"Simple to use. Easy for participants to access and complete. But most importantly - the auto-magical analysis"
Paul the Lead User Experience Designer for the enterprise division of MYOB, a market-leading Australasian company building desktop and cloud-based business software. Paul’s been collaborating with partners in Norway and Sweden on a series of OptimalSort studies to refine the usability of MYOB’s stand-out enterprise product: a solution that allows large companies to run the whole business from the cloud (including sales, finance, CRM, HR, logistics and IT).
Here’s how they’re doing it.
It’s my job to make our existing enterprise products as user-friendly as possible, and to infuse our product development cycle with a strong sense of who it’s all for.
Our product can span a customer’s entire business, so we design for a huge range of people — from mobile and office-based sales people and relationship managers, to logistics and payroll administrators, IT personnel, executive managers, and, well, everyone else.
I work in three teams: locally (Auckland office) with our product managers, software developers and delivery managers; with the rest of the UX team across Melbourne and Sydney offices; and with our business partners in US/ Russia (Acumatica) and Norway/Sweden (Visma).
In essence, I want to uphold the user-centered design philosophy so that user adoption of our products is as high as possible.
Our project was to look into the efficiency of the labelling and navigation of MYOB’s stand-out cloud enterprise product, MYOB Advanced — a solution that allows large companies to run the whole business from the cloud (including sales, finance, CRM, HR, logistics and IT).
As part of our ongoing UX practice, we ran a series of usability studies on the product, and discovered that the top-level IA — the main menu that lead people to 40 key modules — just wasn’t working for people as well as we wanted it to.
We wanted to find out from our customers how they thought we should structure the product — after all, it’s them who will be interacting with it every day. We knew OptimalSort would make getting this data easy.
We also had important demographic questions to ask, and OptimalSort took care of the whole process, from the open card sort to the end survey. Being integrated as one package (rather than say, using Google forms for the survey) meant that its was easier for us to keep the information together and it was much more simple for the participant as they were guided through the process from beginning to end.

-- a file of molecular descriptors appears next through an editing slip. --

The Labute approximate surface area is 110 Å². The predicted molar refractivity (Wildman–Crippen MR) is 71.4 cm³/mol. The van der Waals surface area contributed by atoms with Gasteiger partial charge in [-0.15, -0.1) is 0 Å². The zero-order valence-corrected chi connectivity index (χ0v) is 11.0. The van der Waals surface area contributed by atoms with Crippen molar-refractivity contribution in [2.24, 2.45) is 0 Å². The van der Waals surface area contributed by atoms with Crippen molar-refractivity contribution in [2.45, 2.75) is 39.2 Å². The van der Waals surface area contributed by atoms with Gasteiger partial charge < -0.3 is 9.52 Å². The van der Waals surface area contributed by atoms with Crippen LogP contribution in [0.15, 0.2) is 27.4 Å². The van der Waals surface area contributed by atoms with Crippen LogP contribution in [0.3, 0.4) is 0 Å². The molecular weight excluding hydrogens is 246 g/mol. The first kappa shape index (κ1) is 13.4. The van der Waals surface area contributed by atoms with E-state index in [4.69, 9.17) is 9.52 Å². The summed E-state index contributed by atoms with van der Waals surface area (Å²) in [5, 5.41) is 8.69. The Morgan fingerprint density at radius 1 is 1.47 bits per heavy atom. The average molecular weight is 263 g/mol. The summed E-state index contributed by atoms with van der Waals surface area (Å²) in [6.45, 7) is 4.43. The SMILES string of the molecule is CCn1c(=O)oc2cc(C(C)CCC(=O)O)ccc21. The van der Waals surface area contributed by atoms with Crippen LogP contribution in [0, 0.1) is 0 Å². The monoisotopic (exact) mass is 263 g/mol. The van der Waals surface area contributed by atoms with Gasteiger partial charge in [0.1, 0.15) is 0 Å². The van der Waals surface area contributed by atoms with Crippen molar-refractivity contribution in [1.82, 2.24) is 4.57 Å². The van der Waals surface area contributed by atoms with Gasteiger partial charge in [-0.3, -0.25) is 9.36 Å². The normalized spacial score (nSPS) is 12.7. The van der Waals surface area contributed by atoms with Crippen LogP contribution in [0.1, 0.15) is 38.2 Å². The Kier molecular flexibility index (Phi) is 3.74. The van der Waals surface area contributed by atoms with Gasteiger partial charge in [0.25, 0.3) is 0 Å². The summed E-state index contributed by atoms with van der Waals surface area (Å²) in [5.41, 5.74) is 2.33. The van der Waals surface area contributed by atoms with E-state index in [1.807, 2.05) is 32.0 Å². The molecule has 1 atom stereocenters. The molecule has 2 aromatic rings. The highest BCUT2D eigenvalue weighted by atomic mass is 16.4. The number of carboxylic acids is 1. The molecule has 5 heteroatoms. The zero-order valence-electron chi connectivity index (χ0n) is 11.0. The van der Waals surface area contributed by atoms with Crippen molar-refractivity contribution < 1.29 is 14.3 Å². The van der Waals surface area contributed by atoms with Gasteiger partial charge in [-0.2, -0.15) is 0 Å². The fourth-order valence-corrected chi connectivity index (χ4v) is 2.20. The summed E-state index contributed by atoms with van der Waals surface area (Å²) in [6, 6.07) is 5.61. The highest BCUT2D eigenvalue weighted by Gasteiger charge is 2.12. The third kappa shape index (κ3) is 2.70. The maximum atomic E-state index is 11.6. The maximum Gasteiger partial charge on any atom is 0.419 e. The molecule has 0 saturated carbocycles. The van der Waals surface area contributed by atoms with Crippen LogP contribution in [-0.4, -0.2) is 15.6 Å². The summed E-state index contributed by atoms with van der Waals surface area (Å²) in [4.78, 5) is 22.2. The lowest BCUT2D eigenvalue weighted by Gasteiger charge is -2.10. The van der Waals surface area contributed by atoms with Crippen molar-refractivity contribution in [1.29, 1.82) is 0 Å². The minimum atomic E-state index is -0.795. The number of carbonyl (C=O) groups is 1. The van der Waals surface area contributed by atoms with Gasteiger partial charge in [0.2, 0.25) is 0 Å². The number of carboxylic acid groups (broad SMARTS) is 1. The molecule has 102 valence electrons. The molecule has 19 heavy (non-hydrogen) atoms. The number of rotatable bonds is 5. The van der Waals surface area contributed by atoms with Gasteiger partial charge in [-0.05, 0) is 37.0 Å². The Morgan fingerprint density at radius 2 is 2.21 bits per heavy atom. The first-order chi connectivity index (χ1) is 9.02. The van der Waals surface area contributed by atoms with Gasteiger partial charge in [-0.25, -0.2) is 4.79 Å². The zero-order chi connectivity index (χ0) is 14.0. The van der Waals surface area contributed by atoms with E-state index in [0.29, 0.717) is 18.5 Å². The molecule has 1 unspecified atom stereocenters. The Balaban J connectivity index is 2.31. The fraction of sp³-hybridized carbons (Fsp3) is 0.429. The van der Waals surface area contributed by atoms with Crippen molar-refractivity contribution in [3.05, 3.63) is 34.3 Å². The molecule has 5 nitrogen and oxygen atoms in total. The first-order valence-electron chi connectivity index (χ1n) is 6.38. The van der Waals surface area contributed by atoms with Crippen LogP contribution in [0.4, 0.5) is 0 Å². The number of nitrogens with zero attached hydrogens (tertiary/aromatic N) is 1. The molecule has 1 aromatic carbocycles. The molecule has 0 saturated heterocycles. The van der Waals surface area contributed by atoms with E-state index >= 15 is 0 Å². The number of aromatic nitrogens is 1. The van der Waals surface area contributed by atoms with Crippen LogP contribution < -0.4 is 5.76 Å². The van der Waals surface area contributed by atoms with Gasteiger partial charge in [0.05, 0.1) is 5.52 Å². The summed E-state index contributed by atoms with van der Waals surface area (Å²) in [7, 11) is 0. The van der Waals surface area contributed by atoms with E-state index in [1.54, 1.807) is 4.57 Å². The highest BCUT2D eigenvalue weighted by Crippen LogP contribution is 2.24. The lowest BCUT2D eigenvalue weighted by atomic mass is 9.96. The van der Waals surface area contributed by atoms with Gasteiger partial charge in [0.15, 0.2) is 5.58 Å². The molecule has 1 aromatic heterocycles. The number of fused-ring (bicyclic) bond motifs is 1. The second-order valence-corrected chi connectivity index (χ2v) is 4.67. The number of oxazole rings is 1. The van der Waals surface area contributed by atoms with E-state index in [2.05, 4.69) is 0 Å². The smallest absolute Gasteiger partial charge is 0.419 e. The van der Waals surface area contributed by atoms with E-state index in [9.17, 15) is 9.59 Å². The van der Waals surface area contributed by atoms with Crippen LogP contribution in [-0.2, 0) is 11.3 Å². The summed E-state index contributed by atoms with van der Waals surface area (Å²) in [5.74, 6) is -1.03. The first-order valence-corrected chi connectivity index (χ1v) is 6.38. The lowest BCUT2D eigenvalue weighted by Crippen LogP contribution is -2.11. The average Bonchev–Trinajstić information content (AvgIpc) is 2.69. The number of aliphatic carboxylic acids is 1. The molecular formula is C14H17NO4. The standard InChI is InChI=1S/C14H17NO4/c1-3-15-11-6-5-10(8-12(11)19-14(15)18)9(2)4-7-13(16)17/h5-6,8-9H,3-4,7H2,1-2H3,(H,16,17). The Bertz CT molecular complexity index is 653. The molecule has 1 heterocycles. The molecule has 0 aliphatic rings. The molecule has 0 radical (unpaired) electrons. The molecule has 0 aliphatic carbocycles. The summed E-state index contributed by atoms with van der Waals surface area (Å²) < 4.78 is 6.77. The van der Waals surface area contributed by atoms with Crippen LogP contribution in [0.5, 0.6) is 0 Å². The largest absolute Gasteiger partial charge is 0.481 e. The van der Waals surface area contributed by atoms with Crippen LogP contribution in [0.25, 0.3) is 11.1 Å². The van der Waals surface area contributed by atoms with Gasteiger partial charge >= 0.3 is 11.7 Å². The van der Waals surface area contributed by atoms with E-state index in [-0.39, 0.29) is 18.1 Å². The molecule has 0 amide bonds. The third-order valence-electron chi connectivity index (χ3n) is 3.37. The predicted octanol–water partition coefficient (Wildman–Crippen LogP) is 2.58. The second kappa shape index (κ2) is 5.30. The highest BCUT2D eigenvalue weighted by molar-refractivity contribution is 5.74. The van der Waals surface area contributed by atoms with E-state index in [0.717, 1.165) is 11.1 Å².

So as far as study set-up, all we had to do was create a new project, write some intro text, add our module labels to the cards, and then add the questions. We got data from 40 participants on how we could structure the top-level menu. Our goals were to compare a user-generated menu of our product with our existing product, and so we explained to participants why we needed their help. I think any customer would get a kick out of being asked for their perspective on a product’s navigation.
We also recruited more candidates than we usually did for in-person usability studies, because we were aiming for statistical significance. Our participants were our existing customers and partners, and we knew the majority already through preceding user testing, so contacting them by email was simple.
Almost as soon as we started seeing results come in, we got stuck into exploring OptimalSort’s results platform. We got great insights from the dendrograms, similarity matrices, and so on. We were able to easily see common groupings, and we found out quickly what the consensus was on particular structures. From the results we were able to come up with ideas for grouping and labelling the information that the majority of our users agreed on.
And there were lots of little touches we noticed, like being able to see how many attempts participants had made (and given up), which allowed us to easily follow-up with them. We could also see who we were waiting on easily!
We were able to share our results in a couple of different ways, depending on who was involved, by sharing a private link or by adding the data visualizations to presentations.
I think being able to present dendrograms, similarity matrix and PCAs gave our stakeholders confidence that the research was trustworthy and valuable.
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